Square Supervising 101 at Tell es-Safi/Gath
By: Florencia (Flor) Fustinoni, 2016 Platt Fellowship Recipient
This summer, I was very fortunate, thanks in a large part of the help of my ASOR Fellowship, to return to the site of Tell es-Safi/Gath, Israel, where I worked last summer. The site is located halfway between Jerusalem and Ashkelon. It’s a large, multi-period Tell, perhaps most well known for being a part of the Philistine Pentapolis, the supposed hometown of the biblical Goliath. From the top of the tell, it is possible to see all the way out to Mediterranean on a clear day, and we, the noble troop of Area F all the way up near the top, were usually treated to this view. As well as a lovely breeze that usually begun soon after breakfast. It makes the daily hike to the top more than worth it.
It was my second season at Safi, but my third time being part of an excavation and, for the first time, I would be supervising my own square.
For those who don’t know, a square supervisor is essentially in charge of the found artifacts in the square, as well as the associated paperwork. Whenever my volunteers found something new, I’d make a note of it, prepare some form of protection and transportation for the object (buckets for pottery and, more often than not, what we affectionately dubbed ‘baby boxes’ for other finds), and add a tag to identify the object.
I’d note down an object number, the locus it belonged to, the date, elevations for the object (the height we found it at), and a code for what type of object it was. As you can imagine, when the day yielded a lot of finds, as it often did this season, it resulted in a lot of tags, and a lot of writing. While a trowel will forever be the archaeologist’s best friend, I learned this season that a working pen and colored sharpies are quintessential for keeping track of everything.
In addition to record keeping, as a square supervisor I was in charge of organizing my volunteers. Squares 16C and 26A were, aside from myself, worked by Israelis for the majority of the season. The excavation has close ties to several universities worldwide, and chief among them is Israel’s Bar-Ilan University, through which the project originates. Several Bar-Ilan students join the dig every summer as part of their course work. I was lucky to have, at one point, four very talented Israeli students working with me.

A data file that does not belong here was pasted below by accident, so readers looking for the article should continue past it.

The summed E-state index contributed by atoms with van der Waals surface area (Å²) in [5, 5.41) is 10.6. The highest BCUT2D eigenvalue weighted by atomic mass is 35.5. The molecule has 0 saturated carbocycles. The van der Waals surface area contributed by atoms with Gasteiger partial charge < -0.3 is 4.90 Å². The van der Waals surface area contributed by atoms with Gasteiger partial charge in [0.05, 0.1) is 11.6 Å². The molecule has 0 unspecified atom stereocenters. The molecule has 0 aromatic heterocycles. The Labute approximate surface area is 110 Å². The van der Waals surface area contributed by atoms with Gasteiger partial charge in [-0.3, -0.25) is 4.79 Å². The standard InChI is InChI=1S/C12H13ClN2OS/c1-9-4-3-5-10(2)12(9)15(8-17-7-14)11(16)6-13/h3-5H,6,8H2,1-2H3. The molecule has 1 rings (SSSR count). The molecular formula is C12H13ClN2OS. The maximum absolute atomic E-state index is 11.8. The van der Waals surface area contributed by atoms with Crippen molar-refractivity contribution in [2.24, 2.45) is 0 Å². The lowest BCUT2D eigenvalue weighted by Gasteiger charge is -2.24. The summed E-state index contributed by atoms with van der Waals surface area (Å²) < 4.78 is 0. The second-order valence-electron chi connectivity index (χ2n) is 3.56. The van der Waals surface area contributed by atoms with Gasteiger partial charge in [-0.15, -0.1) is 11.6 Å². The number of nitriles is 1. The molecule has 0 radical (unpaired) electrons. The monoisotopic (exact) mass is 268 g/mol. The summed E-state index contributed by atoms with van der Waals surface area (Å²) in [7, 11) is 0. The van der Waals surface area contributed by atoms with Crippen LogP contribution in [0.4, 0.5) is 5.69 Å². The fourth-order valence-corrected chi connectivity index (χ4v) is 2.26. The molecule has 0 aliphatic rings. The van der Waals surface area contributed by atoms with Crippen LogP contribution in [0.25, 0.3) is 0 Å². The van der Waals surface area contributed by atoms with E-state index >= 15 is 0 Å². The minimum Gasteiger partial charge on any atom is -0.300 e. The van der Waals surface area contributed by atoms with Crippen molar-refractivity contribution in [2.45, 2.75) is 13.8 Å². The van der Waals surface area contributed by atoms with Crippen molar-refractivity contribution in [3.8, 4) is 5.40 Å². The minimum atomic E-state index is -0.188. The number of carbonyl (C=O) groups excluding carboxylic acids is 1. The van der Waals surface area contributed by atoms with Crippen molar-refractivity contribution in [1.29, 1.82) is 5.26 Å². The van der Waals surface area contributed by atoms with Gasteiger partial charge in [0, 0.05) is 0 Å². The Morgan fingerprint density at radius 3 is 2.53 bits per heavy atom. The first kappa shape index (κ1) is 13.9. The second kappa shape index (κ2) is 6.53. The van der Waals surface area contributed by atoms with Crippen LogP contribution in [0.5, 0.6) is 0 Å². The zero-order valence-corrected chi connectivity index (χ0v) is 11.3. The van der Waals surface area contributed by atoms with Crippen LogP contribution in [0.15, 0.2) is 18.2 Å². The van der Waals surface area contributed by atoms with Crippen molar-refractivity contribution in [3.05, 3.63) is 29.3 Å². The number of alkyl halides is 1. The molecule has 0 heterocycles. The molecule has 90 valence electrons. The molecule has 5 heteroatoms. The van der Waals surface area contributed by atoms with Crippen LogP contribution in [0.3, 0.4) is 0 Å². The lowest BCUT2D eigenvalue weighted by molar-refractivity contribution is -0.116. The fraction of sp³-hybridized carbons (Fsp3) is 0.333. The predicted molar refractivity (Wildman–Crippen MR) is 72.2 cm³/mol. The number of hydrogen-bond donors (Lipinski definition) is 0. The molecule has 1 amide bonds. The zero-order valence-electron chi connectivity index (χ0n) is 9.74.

Now, square supervisors don’t simply organize volunteers: we show them how to excavate, explain why we record information the way we do, and often, if they’re interested, teach them how to do some of the paperwork. All of my volunteers were fairly keen, and they all finished their time at the dig having written at least one tag, some of them even going as far as doing some extra work. And this was all done despite the fact that I myself was (and am) still learning how to get things done, and despite the different languages.
Language barriers disappear quickly in a dig, the hard work, sweat and dirt make sure of that, and the camaraderie built by excavating side by side ensures that we make fast friends, who are very patient when trying to communicate in two, three or sometimes four languages. While my conversational Hebrew remains practically non-existent, I can now tell you the names of several work tools and hey, we all have to start somewhere.
For my first time supervising, I couldn’t have asked for a better team of volunteers, better fellow staff at Area F and beyond, or a better project to be a part of. I am very grateful for the help I received from the project, and from ASOR for helping me return to Tell es-Safi/Gath, a site I am already looking forward to returning to and working at for quite a few years.
Florencia (Flor) Fustinoni is going into the second year of an MA in Classical and Near Eastern Archaeology, with an emphasis on the Near East, at the University of British Columbia in Vancouver, Canada. This summer she was a staff member of the Tell es-Safi/Gath Archaeological project in Israel. Prior to this, Flor has dug as a volunteer at Safi, and was part of a field school in Athienou, Cyprus.
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